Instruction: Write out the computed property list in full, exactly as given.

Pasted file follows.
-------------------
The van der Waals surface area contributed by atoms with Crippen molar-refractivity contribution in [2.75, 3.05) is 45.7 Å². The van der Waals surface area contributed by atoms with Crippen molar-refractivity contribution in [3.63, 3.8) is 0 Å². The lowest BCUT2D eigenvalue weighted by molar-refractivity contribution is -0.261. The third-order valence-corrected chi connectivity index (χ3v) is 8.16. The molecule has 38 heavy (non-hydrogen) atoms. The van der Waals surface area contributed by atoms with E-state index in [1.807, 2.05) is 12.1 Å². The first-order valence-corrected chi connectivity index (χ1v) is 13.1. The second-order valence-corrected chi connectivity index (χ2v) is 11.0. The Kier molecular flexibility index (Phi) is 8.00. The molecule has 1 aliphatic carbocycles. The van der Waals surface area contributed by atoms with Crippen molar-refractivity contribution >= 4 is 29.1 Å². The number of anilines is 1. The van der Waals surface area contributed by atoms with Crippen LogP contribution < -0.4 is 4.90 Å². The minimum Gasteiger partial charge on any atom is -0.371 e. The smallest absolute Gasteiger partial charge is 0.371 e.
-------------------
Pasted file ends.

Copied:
The van der Waals surface area contributed by atoms with Crippen molar-refractivity contribution in [2.75, 3.05) is 45.7 Å². The van der Waals surface area contributed by atoms with Crippen molar-refractivity contribution in [3.63, 3.8) is 0 Å². The lowest BCUT2D eigenvalue weighted by molar-refractivity contribution is -0.261. The third-order valence-corrected chi connectivity index (χ3v) is 8.16. The molecule has 38 heavy (non-hydrogen) atoms. The van der Waals surface area contributed by atoms with E-state index in [1.807, 2.05) is 12.1 Å². The first-order valence-corrected chi connectivity index (χ1v) is 13.1. The second-order valence-corrected chi connectivity index (χ2v) is 11.0. The Kier molecular flexibility index (Phi) is 8.00. The molecule has 1 aliphatic carbocycles. The van der Waals surface area contributed by atoms with Crippen molar-refractivity contribution >= 4 is 29.1 Å². The number of anilines is 1. The van der Waals surface area contributed by atoms with Crippen LogP contribution < -0.4 is 4.90 Å². The minimum Gasteiger partial charge on any atom is -0.371 e. The smallest absolute Gasteiger partial charge is 0.371 e.